Thanks so much for you thoughtful comments and help!

      Reply
  5. Nancy

    I have a SBG question that I haven’t seen addressed anywhere in the various blogs – maybe someone has a suggestion? Since you’re discussing problems with SBG … I ran into this one this year: I give a unit test, say on Thursday. A student is absent. The expectation is that they make it up on Friday if they are back in school. They then tell me that they can’t do it Friday because of some reason. My classes meet later in the day, so that’s even worse — I can’t say to come at lunch because it’s past already. So, the student says, Oh, I’ll make it up on Tuesday, or Wednesday. Whoa, pardner! We took the test on Thursday. Why should you get an extra 5-6 days? But in SBG, it’s not WHEN a student learns….but…. I really have an issue in regard to tests. So, do I return tests for students to look over? I have to. But then the student who delays taking the test has an advantage. Do I write an entirely new test? I feel like I’m being punished for their absence.

    One thing I have done is put “timeliness” as one of my “skill standards”, so that’s something. But it still doesn’t really solve the problem of making up a test in a timely manner, and the fairness issue about having extra time to find out what’s on the test. Because, what am I testing? What they know, or what they asked others who took the test what they know?

    I’m simmering this on the back burner, hoping for a creative solution. I’d appreciate any/all feedback and ideas on this.

    Many thanks for your blog — it’s been great seeing your work and your ponderings! (not sure if that’s a real word, but I guess it is now!).

    Reply
    1. geoff Post author

      We have a couple of versions of each exam with the same questions but different order. This somewhat thwarts students coming in with the multiple choice answers in order.

      For exceptional circumstances, I’ve taken a multiple choice exam and removed all the choices and turned it into short answer.

      However, once some students see the exam, those questions can be shared with other students even if you haven’t passed back the test.

      To completely address this issue, you have to have a culture where sharing test questions with those who haven’t taken the test is unacceptable. Unfortunately, I don’t have this type of a culture.

      I get frustrated when students cheat on exams. It drives me crazy since I find it so unfair to those students who don’t. The stories I could share about the lengths I would go to to thwart and catch students cheating. However, I take a somewhat different approach now. I have a limited amount of time and resources. I have to balance between investing my time and resources to help those students who want to learn against thwarting those students who don’t. Neither extreme is best, but I find it much more satisfying to invest in those students who want to learn.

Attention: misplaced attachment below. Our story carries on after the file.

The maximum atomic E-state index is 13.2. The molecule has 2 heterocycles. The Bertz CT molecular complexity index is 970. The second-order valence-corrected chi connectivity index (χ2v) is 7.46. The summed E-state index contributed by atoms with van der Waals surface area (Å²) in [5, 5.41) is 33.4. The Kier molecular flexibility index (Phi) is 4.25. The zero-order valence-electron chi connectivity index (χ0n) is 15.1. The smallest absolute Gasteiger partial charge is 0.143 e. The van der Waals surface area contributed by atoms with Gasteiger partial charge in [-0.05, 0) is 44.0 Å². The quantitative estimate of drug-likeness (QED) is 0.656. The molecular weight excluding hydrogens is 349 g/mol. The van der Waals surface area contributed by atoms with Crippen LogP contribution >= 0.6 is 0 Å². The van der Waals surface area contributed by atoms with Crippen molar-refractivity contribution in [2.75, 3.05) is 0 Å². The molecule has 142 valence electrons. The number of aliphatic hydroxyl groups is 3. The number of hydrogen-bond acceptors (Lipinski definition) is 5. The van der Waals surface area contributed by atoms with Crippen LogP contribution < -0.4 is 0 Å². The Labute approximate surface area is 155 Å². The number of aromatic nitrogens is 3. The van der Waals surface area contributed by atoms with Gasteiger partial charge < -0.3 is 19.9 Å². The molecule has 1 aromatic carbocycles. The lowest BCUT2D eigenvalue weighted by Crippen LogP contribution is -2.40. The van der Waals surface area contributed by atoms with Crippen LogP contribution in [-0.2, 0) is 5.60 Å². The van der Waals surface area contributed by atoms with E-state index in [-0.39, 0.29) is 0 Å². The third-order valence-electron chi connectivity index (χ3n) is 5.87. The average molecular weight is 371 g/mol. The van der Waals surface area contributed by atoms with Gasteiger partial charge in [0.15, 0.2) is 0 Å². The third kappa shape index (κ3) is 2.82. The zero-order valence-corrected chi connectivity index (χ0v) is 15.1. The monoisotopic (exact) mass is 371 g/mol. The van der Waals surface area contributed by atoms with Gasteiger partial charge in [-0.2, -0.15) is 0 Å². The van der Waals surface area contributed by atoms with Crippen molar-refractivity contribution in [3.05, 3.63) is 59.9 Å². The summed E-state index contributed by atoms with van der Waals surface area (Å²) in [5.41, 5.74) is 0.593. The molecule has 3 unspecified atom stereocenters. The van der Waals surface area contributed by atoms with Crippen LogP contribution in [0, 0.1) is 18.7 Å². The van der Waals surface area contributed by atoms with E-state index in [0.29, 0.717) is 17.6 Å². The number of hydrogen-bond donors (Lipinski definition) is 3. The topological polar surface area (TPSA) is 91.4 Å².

Reply
  6. Matt Townsley

    Geoff, You said, “I still believe our methodology is philosophically sound. However, I fear that this deferred effort approach will result in less understanding and less retention.” You also alluded to culture in your classroom. From my experience, the question raised about students taking ownership of the first assessment (and any future assessment, for that matter!) comes down to the classroom culture and the relationship between teacher and student – the “art” of teaching, if you will.

    What types of conversations do you regularly have with your students related to assessments & grading? Here’s an example of how I attempted to change the conversation in my classroom a few years ago: http://mctownsley.blogspot.com/2010/11/not-for-grade-homework-whats-point.html

    Maybe we could start some sort of SBG-student-conversation-carnival or something like that, I think we could all learn from each other’s culture-building conversations (even though our contexts may be different).

    Reply
    1. geoff Post author

      Matt, thanks for reminding me of your post; it is great. While we do have conversations in class about assessments and grading, they are probably too infrequent. Near the beginning of each semester, I always share my high level goals: which provide the rationale for the SBG methodology:

      http://pedagoguepadawan.net/37/whysbg/

      I should also share, that the situation was not a dire as I thought when I wrote this post. Some of the feedback I received later was more positive and enlightening:

      http://pedagoguepadawan.net/188/sbar-and-mastery-student-survey/

      While the challenges with deferred effort still exist, I am now aware of other factors (e..g., need for additional formative assessments that also need to be addressed). An additional challenge, especially when having the “homework without points” conversation is that the conversation is significantly harder when you are the lone voice in the wilderness. As more teachers adopt SBG and stop motivating students to do homework with points, it becomes easier for students to prioritize how best to spend their time. Several of my students simply cannot do all of the homework that is assigned with the time that they have. (Another problem unto itself.) Unfortunately, homework for points, pollutes the prioritization by these students.

      I like your idea of another SBG carnival focused on student conversation (there hasn’t been one in quite a while). John Burk shared a video of his conversation last year which was fantastic:

      http://quantumprogress.wordpress.com/2011/08/25/my-grading-sales-pitch/

      Reply